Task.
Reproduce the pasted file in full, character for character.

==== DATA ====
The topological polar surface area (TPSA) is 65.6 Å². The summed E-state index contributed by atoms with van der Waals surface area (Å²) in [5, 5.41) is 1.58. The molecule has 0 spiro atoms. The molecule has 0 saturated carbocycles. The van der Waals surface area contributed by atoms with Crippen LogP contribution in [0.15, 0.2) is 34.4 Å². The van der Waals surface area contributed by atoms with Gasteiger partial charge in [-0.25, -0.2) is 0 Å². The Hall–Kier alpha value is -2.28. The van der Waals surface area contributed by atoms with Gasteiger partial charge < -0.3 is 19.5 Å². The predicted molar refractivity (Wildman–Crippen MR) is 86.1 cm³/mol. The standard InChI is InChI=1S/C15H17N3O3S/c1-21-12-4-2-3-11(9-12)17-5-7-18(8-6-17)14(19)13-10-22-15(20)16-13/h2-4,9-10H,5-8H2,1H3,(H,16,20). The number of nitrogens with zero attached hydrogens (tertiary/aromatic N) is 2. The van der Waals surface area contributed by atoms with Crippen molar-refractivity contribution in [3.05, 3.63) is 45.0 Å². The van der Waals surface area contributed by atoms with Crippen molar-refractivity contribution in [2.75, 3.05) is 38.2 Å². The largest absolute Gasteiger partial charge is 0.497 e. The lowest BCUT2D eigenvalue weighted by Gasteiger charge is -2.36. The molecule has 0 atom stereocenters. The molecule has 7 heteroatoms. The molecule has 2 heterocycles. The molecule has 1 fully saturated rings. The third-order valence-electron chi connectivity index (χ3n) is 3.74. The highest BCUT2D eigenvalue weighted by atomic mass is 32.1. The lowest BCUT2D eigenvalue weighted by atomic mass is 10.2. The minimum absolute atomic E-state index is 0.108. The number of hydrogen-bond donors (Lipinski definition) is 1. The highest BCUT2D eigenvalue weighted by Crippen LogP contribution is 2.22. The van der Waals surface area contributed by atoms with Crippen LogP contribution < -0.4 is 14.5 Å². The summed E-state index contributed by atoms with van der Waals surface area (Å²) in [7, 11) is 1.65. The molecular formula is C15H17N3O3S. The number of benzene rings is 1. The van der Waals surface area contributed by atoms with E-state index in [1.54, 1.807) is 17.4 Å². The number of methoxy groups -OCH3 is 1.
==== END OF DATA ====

The topological polar surface area (TPSA) is 65.6 Å². The summed E-state index contributed by atoms with van der Waals surface area (Å²) in [5, 5.41) is 1.58. The molecule has 0 spiro atoms. The molecule has 0 saturated carbocycles. The van der Waals surface area contributed by atoms with Crippen LogP contribution in [0.15, 0.2) is 34.4 Å². The van der Waals surface area contributed by atoms with Gasteiger partial charge in [-0.25, -0.2) is 0 Å². The Hall–Kier alpha value is -2.28. The van der Waals surface area contributed by atoms with Gasteiger partial charge < -0.3 is 19.5 Å². The predicted molar refractivity (Wildman–Crippen MR) is 86.1 cm³/mol. The standard InChI is InChI=1S/C15H17N3O3S/c1-21-12-4-2-3-11(9-12)17-5-7-18(8-6-17)14(19)13-10-22-15(20)16-13/h2-4,9-10H,5-8H2,1H3,(H,16,20). The number of nitrogens with zero attached hydrogens (tertiary/aromatic N) is 2. The van der Waals surface area contributed by atoms with Crippen molar-refractivity contribution in [3.05, 3.63) is 45.0 Å². The van der Waals surface area contributed by atoms with Crippen molar-refractivity contribution in [2.75, 3.05) is 38.2 Å². The largest absolute Gasteiger partial charge is 0.497 e. The lowest BCUT2D eigenvalue weighted by Gasteiger charge is -2.36. The molecule has 0 atom stereocenters. The molecule has 7 heteroatoms. The molecule has 2 heterocycles. The molecule has 1 fully saturated rings. The third-order valence-electron chi connectivity index (χ3n) is 3.74. The highest BCUT2D eigenvalue weighted by atomic mass is 32.1. The lowest BCUT2D eigenvalue weighted by atomic mass is 10.2. The minimum absolute atomic E-state index is 0.108. The number of hydrogen-bond donors (Lipinski definition) is 1. The highest BCUT2D eigenvalue weighted by Crippen LogP contribution is 2.22. The van der Waals surface area contributed by atoms with Crippen LogP contribution < -0.4 is 14.5 Å². The summed E-state index contributed by atoms with van der Waals surface area (Å²) in [7, 11) is 1.65. The molecular formula is C15H17N3O3S. The number of benzene rings is 1. The van der Waals surface area contributed by atoms with E-state index in [1.54, 1.807) is 17.4 Å². The number of methoxy groups -OCH3 is 1.